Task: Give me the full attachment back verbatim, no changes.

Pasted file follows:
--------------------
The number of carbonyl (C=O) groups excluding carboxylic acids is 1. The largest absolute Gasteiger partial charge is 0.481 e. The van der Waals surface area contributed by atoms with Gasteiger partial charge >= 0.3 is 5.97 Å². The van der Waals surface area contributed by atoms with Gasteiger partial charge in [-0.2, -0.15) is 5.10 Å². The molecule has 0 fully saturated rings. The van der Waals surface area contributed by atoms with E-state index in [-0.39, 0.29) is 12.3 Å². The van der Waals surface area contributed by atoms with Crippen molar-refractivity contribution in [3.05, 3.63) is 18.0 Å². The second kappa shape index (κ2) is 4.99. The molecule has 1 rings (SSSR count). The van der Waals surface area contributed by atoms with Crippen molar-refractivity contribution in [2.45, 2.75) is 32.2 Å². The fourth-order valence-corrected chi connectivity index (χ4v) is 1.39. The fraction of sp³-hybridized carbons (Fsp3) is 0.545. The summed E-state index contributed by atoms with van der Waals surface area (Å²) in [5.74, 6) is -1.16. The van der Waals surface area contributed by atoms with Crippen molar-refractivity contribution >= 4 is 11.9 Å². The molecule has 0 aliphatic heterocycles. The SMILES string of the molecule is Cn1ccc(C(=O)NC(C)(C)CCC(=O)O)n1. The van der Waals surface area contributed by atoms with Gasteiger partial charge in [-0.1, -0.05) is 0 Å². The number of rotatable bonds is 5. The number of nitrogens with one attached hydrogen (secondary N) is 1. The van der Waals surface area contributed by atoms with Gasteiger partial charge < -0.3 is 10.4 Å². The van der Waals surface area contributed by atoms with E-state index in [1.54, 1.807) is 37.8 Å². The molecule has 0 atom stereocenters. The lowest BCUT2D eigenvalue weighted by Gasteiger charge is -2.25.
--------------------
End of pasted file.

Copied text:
The number of carbonyl (C=O) groups excluding carboxylic acids is 1. The largest absolute Gasteiger partial charge is 0.481 e. The van der Waals surface area contributed by atoms with Gasteiger partial charge >= 0.3 is 5.97 Å². The van der Waals surface area contributed by atoms with Gasteiger partial charge in [-0.2, -0.15) is 5.10 Å². The molecule has 0 fully saturated rings. The van der Waals surface area contributed by atoms with E-state index in [-0.39, 0.29) is 12.3 Å². The van der Waals surface area contributed by atoms with Crippen molar-refractivity contribution in [3.05, 3.63) is 18.0 Å². The second kappa shape index (κ2) is 4.99. The molecule has 1 rings (SSSR count). The van der Waals surface area contributed by atoms with Crippen molar-refractivity contribution in [2.45, 2.75) is 32.2 Å². The fourth-order valence-corrected chi connectivity index (χ4v) is 1.39. The fraction of sp³-hybridized carbons (Fsp3) is 0.545. The summed E-state index contributed by atoms with van der Waals surface area (Å²) in [5.74, 6) is -1.16. The van der Waals surface area contributed by atoms with Crippen molar-refractivity contribution >= 4 is 11.9 Å². The molecule has 0 aliphatic heterocycles. The SMILES string of the molecule is Cn1ccc(C(=O)NC(C)(C)CCC(=O)O)n1. The van der Waals surface area contributed by atoms with Gasteiger partial charge in [-0.1, -0.05) is 0 Å². The number of rotatable bonds is 5. The number of nitrogens with one attached hydrogen (secondary N) is 1. The van der Waals surface area contributed by atoms with Gasteiger partial charge < -0.3 is 10.4 Å². The van der Waals surface area contributed by atoms with E-state index in [1.54, 1.807) is 37.8 Å². The molecule has 0 atom stereocenters. The lowest BCUT2D eigenvalue weighted by Gasteiger charge is -2.25.